The current controversy about Caner’s “embellishments” is not the first one the pugnacious Caner has found himself in. He’s been part of sometimes heated debate over Calvinist theology within the Southern Baptist Convention. He’s a critic of one evangelical strategy for proselytizing to Muslims, and in February he called the president of the denomination’s International Mission Board a liar, for which he has since apologized. His word for fellow Baptists who might complain about Glenn Beck, a Mormon, being asked to speak at Liberty’s graduation? “Haters.”

Caner and his backers have energetically played the religious persecution card and attacked the motives and even faith of his critics. Caner wrote in a memo to Liberty faculty that “I never thought I would see the day when alleged ‘Christians’ join with Muslims to attack converts.” Both Khan and Baptist bloggers who continue to call for Caner to come clean have been barraged with hostile commentary.

Pastor Wade Burleson says that when one of his congregants, blogger Debbie Kaufman, first asked him about the Caner controversy, he told her he wasn’t interested. She poked around on her own and wrote a post asking questions about some of the discrepancies in Caner’s record. The response from Caner and his supporters was swift.

Burleson says he got an urgent call from someone insisting he get Kaufman to take down her post, which the caller said was putting Caner’s life and family in jeopardy. Startled, Burleson read the post and was astonished to discover that Kaufman was only asking questions about Caner’s truthfulness. He said as much in a comment on her blog. But the pressure intensified; Burleson says Caner even called Burleson’s father to put pressure on him.

Liberty University pulled Caner’s disputed bio, and put up a stripped-down version that reportedly was personally approved by the chancellor. Other incriminating or embarrassing materials have been pulled offline after Caner critics called attention to them. Focus on the Family, for example, broadcast Caner’s 2001 “From Jesus to Jihad” sermon on its April 26, 2010 program. In that sermon, Caner said he didn’t know much about Christians the first 17 years of his life because “there’s not that many of them in Turkey or in Sweden.” But that broadcast has since disappeared from the online Focus archives.

Liberty University was silent until last week, when Elmer Towns, dean of the school of religion, told Christianity Today the university’s board was satisfied that Caner has done nothing “theologically inappropriate.” Said Towns, “It’s not an ethical issue, it’s not a moral issue. We give faculty a certain amount of theological leverage. The arguments of the bloggers would not stand up in court.” The Christianity Today headline framed the story as an attack on Caner: “Bloggers Target Seminary President.”

In response to the Christianity Today story, one of Caner’s critics wrote on his blog:

So Caner’s deception is not “ethical” or “moral.” If I were a lost person, this would be a huge step forward in my belief that Christianity itself is a lie, and Christian leaders are mostly hypocritical charlatans selling their spiritual elixirs, whose “ethical” and “moral” standards are much lower than the average non-Christian.

Some Baptist bloggers say Liberty is sending a message to its students that celebrity is more important than integrity. One of them, Oklahoma pastor Burleson, says he can no longer recommend Liberty to potential students.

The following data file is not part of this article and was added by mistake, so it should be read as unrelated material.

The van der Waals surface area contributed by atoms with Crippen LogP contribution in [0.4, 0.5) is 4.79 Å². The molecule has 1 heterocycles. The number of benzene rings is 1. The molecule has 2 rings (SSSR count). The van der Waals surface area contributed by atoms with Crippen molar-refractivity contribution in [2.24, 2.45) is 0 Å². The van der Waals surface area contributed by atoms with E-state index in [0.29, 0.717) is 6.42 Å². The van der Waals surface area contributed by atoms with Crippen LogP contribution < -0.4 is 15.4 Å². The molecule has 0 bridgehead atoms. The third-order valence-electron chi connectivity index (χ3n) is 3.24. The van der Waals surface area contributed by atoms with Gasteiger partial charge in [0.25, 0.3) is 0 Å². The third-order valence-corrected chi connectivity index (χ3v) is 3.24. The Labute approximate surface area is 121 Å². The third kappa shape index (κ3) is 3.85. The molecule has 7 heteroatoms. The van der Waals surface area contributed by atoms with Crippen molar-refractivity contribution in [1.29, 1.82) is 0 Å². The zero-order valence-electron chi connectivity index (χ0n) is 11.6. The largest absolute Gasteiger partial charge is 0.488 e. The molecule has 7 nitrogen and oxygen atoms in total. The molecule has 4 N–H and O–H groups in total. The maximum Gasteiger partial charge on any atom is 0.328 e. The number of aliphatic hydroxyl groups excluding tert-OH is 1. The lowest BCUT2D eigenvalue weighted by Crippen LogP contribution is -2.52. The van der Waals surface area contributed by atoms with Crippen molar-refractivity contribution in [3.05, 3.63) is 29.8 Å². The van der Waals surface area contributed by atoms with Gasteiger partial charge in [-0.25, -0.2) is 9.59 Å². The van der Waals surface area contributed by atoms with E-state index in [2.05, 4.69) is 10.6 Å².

‘Get out of our way’

Caner’s critics insist their goal is not his personal destruction. Several of the bloggers campaigning for truth-telling and apologies said they believe Caner is a powerful speaker and talented leader. They would support him keeping his job if only he would apologize. Tom Rich says that in one of Caner’s books, Why Churches Die, the besieged seminary president wrote that public sin requires public repentance. And what is more of a public sin, Rich asks, than standing in the pulpit at First Baptist Jacksonville and lying to thousands of people about having been trained to kill Americans the way the 9/11 hijackers did?

Asked why Caner and Liberty would refuse the path of public repentance in the face of such clear evidence, Burleson says he is “baffled,” and insists he is not Caner’s enemy. “He is my friend and my brother in Christ.” Burleson says he, like many others, is not above the temptation to embellish. He thinks that a public admission of wrongdoing and an apology would bring an end to the story. But the Liberty response — pretending it never happened, circling the wagon, making other people the problem — is “the height of dysfunction,” he says. And the longer such stonewalling persists, the worse it will be — for Caner and for Liberty.

It’s not clear how this will end. Some bloggers have circulated a draft resolution with the notion that they would bring it before the Southern Baptist Convention, but it’s extremely unlikely that convention officials would ever let it get to the floor. After the story broke out of the blogosphere last week into Christianity Today, the Associated Baptist Press did a more in-depth story. The increased attention to Caner’s well-documented deceptions may make it harder for Liberty University to make them go away.

Caner seems to hope his celebrity and his bluster will carry him through. His attitude toward his critics seems to mirror the attitude he expressed in his speech at last fall’s Values Voter Summit. He ended his talk with this message to Christians he said were not being outspoken enough on the issues of the day: “You need to preach, teach, and reach, or just shut up and get out of our way.”

NOTE: This article has been corrected. The quote from Elmer Towns, dean of Liberty University’s school of religion, contained an error in transcription in the original version.